In the wake of a massive dust storm on Mars, NASA's Curiosity rover returned diligently to its job to collect surface samples.
On August 9, just over two weeks after the storm officially began to subside, the explorer collected a rock sample and captured a 360-degree view of its surroundings in Vera Rubin, revealing a thin layer of dust that it still floated in the air.
The breathtaking panorama reveals an immersive look into the spooky brown sky, with glimpses of Mount Sharp and ancient features of the lake bed, and a selfie of the Mars rover.
Meanwhile, NASA's other rover, Opportunity, remains silent for more than two months after crouching in the dust storm.
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On August 9, just over two weeks after the storm officially began to subside, the explorer collected a rock sample and captured a 360-degree view of its surroundings in Vera Rubin, revealing a thin layer of dust that it still remained in the air.
Curiosity captured the panorama and the selfie using her Mast Camera. Previous rover drilling attempts were thwarted by unexpectedly hard rocks, according to NASA, so the latest collection was a welcome surprise.
Vera Rubin Ridge, where Curiosity is currently investigating, has perplexed scientists since its discovery.
The region varies a lot in color and texture in everything, in a way never before seen.
"The ridge is not this monolithic thing, it has two distinct sections, each of which has a variety of colors," said Ashwin Vasavada, Curiosity project scientist at NASA's Jet Propulsion Laboratory in Pasadena, California.
"Some are visible to the eye and even more appear when we look in the near infrared, just beyond what our eyes can see." & # 39; Some seem to be related to how hard the rocks are & # 39;
To find a good place for drilling, the team simply has to make a conjecture.
So far, says NASA, this seems to be working. Scientists suspected that the cornice of the ridge may include harder rock, while the lower spot may be softer.
The breathtaking panorama reveals an immersive look into the spooky brown sky, with glimpses of Mount Sharp and ancient features of the lake bed, and a selfie of the Mars rover. Curiosity captured the panorama and selfie using her Mast Camera
With its new sample, Curiosity will be able to study the pulverized rock in its internal laboratories, to reveal which material holds the crest together against the erosion of the wind.
While Curiosity works perfectly, the status of the rover Opportunity is still unclear.
Opportunity was silent in June, unable to power its solar battery, as the dust was still blocking the sun.
Engineers involved in the mission initially had the hope that the robotic Mars explorer would wake up once the storm subsided, but after more than two months of silence, they recently admitted that morale is "unstable."
In an effort to keep the spirits high and inspire the mobile vehicle to wake up, the team even created a thematic playlist with a new song to start each Martian day from the control room.
So far, the list includes 18 songs, from "Wake Me Up Before You Go-Go" by Wham! And "Here comes the Sun" by The Beatles to "Keep Yourself Alive" by Queen.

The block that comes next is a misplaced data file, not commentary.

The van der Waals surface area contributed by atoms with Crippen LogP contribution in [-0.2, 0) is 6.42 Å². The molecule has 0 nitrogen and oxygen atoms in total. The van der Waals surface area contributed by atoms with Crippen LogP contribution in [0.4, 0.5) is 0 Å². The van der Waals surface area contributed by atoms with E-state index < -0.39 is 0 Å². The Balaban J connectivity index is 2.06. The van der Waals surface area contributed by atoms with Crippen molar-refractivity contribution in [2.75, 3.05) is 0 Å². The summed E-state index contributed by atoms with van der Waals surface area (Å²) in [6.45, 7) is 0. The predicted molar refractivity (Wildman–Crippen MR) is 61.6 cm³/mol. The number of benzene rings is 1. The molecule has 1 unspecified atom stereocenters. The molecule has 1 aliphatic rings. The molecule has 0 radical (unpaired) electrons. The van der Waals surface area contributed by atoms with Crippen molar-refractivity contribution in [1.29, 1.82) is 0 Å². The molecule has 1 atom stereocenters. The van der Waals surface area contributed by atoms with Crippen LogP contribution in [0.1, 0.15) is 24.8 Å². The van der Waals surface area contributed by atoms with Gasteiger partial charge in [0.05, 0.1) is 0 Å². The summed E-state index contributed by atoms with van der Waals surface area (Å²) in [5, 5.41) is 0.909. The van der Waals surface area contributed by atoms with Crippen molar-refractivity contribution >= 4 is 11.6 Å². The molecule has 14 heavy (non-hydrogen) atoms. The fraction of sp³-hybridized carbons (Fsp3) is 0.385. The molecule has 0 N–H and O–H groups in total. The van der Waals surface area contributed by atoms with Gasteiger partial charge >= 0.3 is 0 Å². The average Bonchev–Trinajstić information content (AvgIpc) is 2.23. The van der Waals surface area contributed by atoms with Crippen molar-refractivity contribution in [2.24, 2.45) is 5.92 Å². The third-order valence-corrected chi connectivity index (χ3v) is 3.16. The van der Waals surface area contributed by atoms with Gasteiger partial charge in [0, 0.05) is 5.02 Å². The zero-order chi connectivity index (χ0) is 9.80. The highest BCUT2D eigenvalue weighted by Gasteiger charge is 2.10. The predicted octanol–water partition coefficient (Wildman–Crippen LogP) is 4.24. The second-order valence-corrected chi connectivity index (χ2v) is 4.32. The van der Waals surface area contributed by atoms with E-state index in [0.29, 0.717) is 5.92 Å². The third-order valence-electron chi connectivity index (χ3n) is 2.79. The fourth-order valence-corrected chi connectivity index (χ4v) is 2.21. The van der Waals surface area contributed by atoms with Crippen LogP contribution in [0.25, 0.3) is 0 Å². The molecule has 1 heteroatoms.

The Panoramic Camera of Opportunity (Pancam) took the images of the components of this view from a position outside the Endeavor Crater during the period between June 7 and June 19, 2017.
HOW OFTEN DOES THE POWDER STORMS HAVE ON MARS AND WHAT ARE THE BEST WAYS TO SEE IT?
Dust storms frequently occur on Mars, but the global events surrounding the entire planet appear every six or eight Earth years, equivalent to three or four years on the red planet.
MailOnline spoke with Dr. Robert Massey, executive deputy director of the Royal Astronomical Society, for his advice on how to witness this extraterrestrial meteorological event.
He said: "Observing Mars is always a challenge, since it is small, about half the size of Earth, and at its closest point is still about 34 million miles (55 million km) away.
& # 39; It is easily visible to the eye like a bright red object in the sky, but seeing any detail requires a reasonable telescope and the binoculars will not show too much.
"Even with that, the details are fleeting and depend on a stable terrestrial atmosphere since otherwise the turbulence erases the view.
"This is the reason why the first Martian observers spent a lot of time making many sketches to try to map the surface of the planet.
"A good time to look is when Mars is close to its opposition, the point at which the planet is opposite the sun in the sky and near its minimum distance from Earth.
"The opposition in 2018 is July 27, and the closest approach to Mars is July 30.
"As it gets dark at night, you should look for a bright red object in the southeast sky."
"With a decent telescope, observers can see the polar caps growing and shrinking and the dust storms described above, which can quickly change from being local features to planetary events."
Opportunity has not taken a single look since June 10, and it's not clear when the phone will wake up, if it does.
Late last month, NASA said it would only have 45 more days to contact Opportunity. Beyond that, the agency says that the rover will probably never recover.
"The Sun is breaking the haze on Perseverance Valley, and there will soon be enough sunlight for Opportunity to recharge its batteries," said John Callas, Opportunity's project manager at JPL, in late August.
& # 39; When the level of tau [a measure of the amount of particulate matter in the Martian sky] Falls below 1.5, we will begin a period of active attempts to communicate with the rover by sending commands through the antennas of NASA's Deep Space Network.
"Assuming we receive news from Opportunity, we will begin the process of discerning your status and bringing it back online."